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Overview of Hereditary Periodic Fever Syndromes

By Stephen E. Goldfinger, MD, Professor of Medicine;Physician, Harvard Medical School;Massachusetts General Hospital

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Hereditary periodic fever syndromes are hereditary disorders that periodically cause episodes of fever and other symptoms that are not due to usual childhood infections or any other obvious disorder.

The most common of these syndromes is

A similar disorder that causes episodes of fever but is not thought to be hereditary is

  • PFAPA (periodic fever, aphthous stomatitis, pharyngitis, and cervical adenitis) syndrome (see PFAPA Syndrome)

Other less common syndromes include the following:

  • Hereditary cryopyrin-associated periodic syndromes (cryopyrinopathies): These syndromes include familial cold autoinflammatory syndrome, Muckle-Wells syndrome, and neonatal-onset multisystem inflammatory disease (NOMID). Episodes of fever, a rash, and joint pain are periodically triggered by cold temperatures. The drugs anakinra or etanercept, which modify how the immune system functions, may help.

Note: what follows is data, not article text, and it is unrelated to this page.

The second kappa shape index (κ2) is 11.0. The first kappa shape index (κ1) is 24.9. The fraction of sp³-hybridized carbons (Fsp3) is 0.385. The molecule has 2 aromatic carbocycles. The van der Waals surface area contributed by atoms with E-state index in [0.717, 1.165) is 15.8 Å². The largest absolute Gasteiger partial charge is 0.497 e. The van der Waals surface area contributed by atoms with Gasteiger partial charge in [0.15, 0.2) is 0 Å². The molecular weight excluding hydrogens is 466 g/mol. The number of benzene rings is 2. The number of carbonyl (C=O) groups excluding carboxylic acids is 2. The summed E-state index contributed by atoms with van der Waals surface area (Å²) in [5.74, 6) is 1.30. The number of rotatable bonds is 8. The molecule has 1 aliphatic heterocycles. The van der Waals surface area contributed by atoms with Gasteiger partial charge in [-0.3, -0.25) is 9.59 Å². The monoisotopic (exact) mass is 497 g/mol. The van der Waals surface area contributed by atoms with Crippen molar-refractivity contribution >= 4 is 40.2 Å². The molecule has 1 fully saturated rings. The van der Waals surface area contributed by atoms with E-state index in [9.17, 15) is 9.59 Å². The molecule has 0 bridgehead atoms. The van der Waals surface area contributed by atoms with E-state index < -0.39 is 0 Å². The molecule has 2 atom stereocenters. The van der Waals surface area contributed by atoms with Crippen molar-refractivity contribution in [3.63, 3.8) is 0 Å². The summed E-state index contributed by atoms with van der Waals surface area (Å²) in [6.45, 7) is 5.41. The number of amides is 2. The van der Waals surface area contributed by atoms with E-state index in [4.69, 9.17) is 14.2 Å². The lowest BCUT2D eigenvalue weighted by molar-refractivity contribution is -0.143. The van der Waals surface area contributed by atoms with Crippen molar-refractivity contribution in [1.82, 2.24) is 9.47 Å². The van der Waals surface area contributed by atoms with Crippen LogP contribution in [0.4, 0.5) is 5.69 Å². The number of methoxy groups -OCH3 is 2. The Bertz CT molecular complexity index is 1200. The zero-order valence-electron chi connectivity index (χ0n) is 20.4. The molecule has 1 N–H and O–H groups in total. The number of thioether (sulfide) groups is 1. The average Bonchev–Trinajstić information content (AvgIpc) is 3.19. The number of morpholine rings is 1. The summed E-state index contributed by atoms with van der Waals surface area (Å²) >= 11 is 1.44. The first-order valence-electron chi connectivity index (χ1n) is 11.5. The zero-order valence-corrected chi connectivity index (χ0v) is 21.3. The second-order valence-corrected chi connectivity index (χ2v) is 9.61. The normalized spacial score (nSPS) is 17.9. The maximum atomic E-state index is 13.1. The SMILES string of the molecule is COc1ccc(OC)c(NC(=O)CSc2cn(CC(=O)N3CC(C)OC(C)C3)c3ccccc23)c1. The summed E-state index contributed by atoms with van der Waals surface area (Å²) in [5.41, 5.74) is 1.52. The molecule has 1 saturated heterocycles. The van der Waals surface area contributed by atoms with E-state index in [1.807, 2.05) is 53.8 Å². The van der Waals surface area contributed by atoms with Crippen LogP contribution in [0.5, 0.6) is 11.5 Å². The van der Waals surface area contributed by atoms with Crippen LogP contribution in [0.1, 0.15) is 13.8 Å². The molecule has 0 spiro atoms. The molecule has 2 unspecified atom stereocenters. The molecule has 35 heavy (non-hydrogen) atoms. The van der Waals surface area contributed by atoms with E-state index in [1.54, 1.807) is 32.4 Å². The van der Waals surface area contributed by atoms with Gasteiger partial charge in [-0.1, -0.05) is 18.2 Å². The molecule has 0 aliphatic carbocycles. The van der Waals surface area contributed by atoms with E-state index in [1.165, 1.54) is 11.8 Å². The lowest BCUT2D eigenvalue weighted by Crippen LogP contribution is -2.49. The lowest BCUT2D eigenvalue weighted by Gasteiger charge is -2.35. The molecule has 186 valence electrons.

• Hyper-IgD syndrome: This syndrome causes fever, abdominal pain, headache, joint pain, a rash, and swollen lymph glands. NSAIDs and corticosteroids may help relieve symptoms during attacks.

  • Tumor necrosis factor (TNF) receptor–associated periodic syndrome: This syndrome causes periodic attacks of muscle pain and swelling in the arms and legs, abdominal pain, joint pain, and rash in addition to fever. Prednisone, a corticosteroid, is used to suppress symptoms during attacks. Etanercept and anakinra are sometimes used to prevent attacks.

  • PAPA syndrome (pyogenic arthritis, pyoderma gangrenosum, and acne): This syndrome causes inflamed joints, skin ulcers, and acne. Anakinra or etanercept may help. Acne is treated with the antibiotic tetracycline or with isotretinoin.

Symptoms usually begin during childhood. Fewer than 10% of people develop symptoms after age 18. People periodically have attacks of fever and inflammation but feel well between attacks.

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